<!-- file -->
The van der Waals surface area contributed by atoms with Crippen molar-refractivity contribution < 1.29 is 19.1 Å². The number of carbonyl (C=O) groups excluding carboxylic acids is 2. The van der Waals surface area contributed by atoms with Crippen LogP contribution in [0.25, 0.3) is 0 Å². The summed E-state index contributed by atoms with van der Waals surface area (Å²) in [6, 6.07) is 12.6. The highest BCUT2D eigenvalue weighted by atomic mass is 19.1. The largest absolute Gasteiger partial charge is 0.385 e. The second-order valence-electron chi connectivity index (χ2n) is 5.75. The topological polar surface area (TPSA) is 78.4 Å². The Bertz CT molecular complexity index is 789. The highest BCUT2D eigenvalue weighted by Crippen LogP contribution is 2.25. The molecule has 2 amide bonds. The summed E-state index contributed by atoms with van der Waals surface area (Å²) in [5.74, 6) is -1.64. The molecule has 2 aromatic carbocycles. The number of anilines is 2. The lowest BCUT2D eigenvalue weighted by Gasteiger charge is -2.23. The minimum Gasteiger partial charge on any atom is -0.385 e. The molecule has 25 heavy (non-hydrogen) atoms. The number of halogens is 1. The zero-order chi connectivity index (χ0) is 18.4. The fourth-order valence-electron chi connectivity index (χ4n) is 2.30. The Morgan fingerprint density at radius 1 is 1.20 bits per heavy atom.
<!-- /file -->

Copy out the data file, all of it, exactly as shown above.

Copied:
The van der Waals surface area contributed by atoms with Crippen molar-refractivity contribution < 1.29 is 19.1 Å². The number of carbonyl (C=O) groups excluding carboxylic acids is 2. The van der Waals surface area contributed by atoms with Crippen LogP contribution in [0.25, 0.3) is 0 Å². The summed E-state index contributed by atoms with van der Waals surface area (Å²) in [6, 6.07) is 12.6. The highest BCUT2D eigenvalue weighted by atomic mass is 19.1. The largest absolute Gasteiger partial charge is 0.385 e. The second-order valence-electron chi connectivity index (χ2n) is 5.75. The topological polar surface area (TPSA) is 78.4 Å². The Bertz CT molecular complexity index is 789. The highest BCUT2D eigenvalue weighted by Crippen LogP contribution is 2.25. The molecule has 2 amide bonds. The summed E-state index contributed by atoms with van der Waals surface area (Å²) in [5.74, 6) is -1.64. The molecule has 2 aromatic carbocycles. The number of anilines is 2. The lowest BCUT2D eigenvalue weighted by Gasteiger charge is -2.23. The minimum Gasteiger partial charge on any atom is -0.385 e. The molecule has 25 heavy (non-hydrogen) atoms. The number of halogens is 1. The zero-order chi connectivity index (χ0) is 18.4. The fourth-order valence-electron chi connectivity index (χ4n) is 2.30. The Morgan fingerprint density at radius 1 is 1.20 bits per heavy atom.